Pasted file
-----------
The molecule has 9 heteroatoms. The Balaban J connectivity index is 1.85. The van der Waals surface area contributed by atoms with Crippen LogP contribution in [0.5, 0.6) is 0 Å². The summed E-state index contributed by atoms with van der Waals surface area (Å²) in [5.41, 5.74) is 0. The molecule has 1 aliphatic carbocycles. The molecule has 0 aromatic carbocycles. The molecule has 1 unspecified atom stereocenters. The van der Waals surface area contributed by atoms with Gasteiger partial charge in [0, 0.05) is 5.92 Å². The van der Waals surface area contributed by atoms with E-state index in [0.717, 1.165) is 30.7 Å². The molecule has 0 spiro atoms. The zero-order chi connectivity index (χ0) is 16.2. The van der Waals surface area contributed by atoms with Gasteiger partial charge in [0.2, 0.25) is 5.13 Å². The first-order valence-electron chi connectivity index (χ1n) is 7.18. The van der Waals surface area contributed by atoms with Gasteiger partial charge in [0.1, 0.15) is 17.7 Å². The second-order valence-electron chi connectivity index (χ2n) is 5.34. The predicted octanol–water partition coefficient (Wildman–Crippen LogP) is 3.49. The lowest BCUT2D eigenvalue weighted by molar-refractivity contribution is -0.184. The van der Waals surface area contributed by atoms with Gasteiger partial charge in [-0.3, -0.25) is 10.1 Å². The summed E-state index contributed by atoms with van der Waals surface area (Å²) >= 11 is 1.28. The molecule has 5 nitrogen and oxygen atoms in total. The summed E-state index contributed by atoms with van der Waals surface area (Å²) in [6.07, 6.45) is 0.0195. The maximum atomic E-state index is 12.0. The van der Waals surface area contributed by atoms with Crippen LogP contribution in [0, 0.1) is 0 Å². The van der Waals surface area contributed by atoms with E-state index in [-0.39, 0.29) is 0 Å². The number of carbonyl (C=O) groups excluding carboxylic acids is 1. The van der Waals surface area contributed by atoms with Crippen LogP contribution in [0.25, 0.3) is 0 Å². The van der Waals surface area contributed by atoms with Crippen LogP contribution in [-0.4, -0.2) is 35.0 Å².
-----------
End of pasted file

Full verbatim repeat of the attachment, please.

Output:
The molecule has 9 heteroatoms. The Balaban J connectivity index is 1.85. The van der Waals surface area contributed by atoms with Crippen LogP contribution in [0.5, 0.6) is 0 Å². The summed E-state index contributed by atoms with van der Waals surface area (Å²) in [5.41, 5.74) is 0. The molecule has 1 aliphatic carbocycles. The molecule has 0 aromatic carbocycles. The molecule has 1 unspecified atom stereocenters. The van der Waals surface area contributed by atoms with Gasteiger partial charge in [0, 0.05) is 5.92 Å². The van der Waals surface area contributed by atoms with E-state index in [0.717, 1.165) is 30.7 Å². The molecule has 0 spiro atoms. The zero-order chi connectivity index (χ0) is 16.2. The van der Waals surface area contributed by atoms with Gasteiger partial charge in [0.2, 0.25) is 5.13 Å². The first-order valence-electron chi connectivity index (χ1n) is 7.18. The van der Waals surface area contributed by atoms with Gasteiger partial charge in [0.1, 0.15) is 17.7 Å². The second-order valence-electron chi connectivity index (χ2n) is 5.34. The predicted octanol–water partition coefficient (Wildman–Crippen LogP) is 3.49. The lowest BCUT2D eigenvalue weighted by molar-refractivity contribution is -0.184. The van der Waals surface area contributed by atoms with Gasteiger partial charge in [-0.3, -0.25) is 10.1 Å². The summed E-state index contributed by atoms with van der Waals surface area (Å²) >= 11 is 1.28. The molecule has 5 nitrogen and oxygen atoms in total. The summed E-state index contributed by atoms with van der Waals surface area (Å²) in [6.07, 6.45) is 0.0195. The maximum atomic E-state index is 12.0. The van der Waals surface area contributed by atoms with Crippen LogP contribution in [0, 0.1) is 0 Å². The van der Waals surface area contributed by atoms with E-state index in [-0.39, 0.29) is 0 Å². The number of carbonyl (C=O) groups excluding carboxylic acids is 1. The van der Waals surface area contributed by atoms with Crippen LogP contribution in [0.25, 0.3) is 0 Å². The van der Waals surface area contributed by atoms with Crippen LogP contribution in [-0.4, -0.2) is 35.0 Å².